The UK association of Bridging Loan Lenders

Chain Breaks Continue To Be The Most Popular Bridging Finance Use

The results are in! Thanks to the latest report from Bridging Trends it's been revealed that for the second consecutive quarter, the most popular use of a bridging loan was to fund a property Chain Break, contributing to 20% of all loans in Q1 2021. 

This demonstrates how borrowers are utilising bridging loans to manage their delayed property purchases. An expected outcome considering the worldwide pandemic over the past 12 months, combined with looming Stamp Duty relief deadlines leading to what's been described as a “buying frenzy”

Whilst Chain Break was the most common use of bridging finance, the Bridging Trends' report shows that this was actually down from 23% during Q4 2020.

The 2nd most common bridging loan purpose was for Investment Purchasing, at 20% of bridging finance use in Q1. As with chain break use, this was down from the previous quarter (21%).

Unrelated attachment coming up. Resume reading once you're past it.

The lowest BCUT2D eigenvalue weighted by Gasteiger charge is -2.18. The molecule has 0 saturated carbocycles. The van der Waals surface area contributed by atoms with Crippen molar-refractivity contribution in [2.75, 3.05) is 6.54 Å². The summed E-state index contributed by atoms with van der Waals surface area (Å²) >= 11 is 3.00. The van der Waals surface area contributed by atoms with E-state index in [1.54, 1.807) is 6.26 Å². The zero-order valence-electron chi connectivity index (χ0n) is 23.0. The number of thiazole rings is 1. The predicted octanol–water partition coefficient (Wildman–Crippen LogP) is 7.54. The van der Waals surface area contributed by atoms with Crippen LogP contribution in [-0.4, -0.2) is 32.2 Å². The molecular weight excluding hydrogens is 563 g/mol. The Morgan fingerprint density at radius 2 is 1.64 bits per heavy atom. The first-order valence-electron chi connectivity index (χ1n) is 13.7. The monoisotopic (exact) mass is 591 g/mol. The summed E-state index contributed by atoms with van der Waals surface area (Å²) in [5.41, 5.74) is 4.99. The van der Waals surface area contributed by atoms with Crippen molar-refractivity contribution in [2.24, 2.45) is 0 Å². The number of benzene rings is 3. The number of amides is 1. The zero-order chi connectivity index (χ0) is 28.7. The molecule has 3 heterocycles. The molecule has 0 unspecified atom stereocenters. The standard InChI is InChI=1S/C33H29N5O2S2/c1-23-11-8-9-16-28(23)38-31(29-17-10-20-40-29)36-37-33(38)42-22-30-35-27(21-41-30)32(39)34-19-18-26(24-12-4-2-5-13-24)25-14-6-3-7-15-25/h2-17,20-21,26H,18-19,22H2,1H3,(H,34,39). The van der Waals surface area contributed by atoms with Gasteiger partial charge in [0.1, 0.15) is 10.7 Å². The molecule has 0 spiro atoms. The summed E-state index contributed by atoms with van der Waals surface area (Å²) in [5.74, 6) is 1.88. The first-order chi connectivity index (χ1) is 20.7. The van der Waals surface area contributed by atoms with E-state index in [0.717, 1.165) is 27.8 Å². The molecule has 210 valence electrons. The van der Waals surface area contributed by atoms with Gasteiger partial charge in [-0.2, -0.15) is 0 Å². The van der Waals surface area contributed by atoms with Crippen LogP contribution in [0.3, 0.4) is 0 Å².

With ‘Investment Purchase’ being a close second to ‘Chain Break’ for bridging uses, the indication is that investors are utilising bridging finance to quickly capitalise on property opportunities and increase their property portfolios. 

Other purposes that saw their percentage of use drop were:

  • Rebridge Finance = 9%, down from 11%
  • Unregulated Finance = 5%, down from 9%
  • Other Finance = 4%, down from 6%

‘Business Purposes’ Bridging Increase

Utilising bridging finance for ‘Business Purposes’ increased from 10% to 14% as business cope with lockdown restrictions whilst also preparing themselves for lockdown easing.

The bridging loan purposes that saw quarter-on-quarter increases were:

  • Business Purposes = 14%, up from 10%
  • Regulated Finance = 13%, up from 8%
  • Heavy Refurbishment = 10%, up from 8%
  • Auction Purchase = 6%, up from 4%

To discover the full Q1 report, visit Bridging Trends.

We use cookies. By using the website you agree with our use of cookies. For more information, please read our privacy policy.

Okay, got it!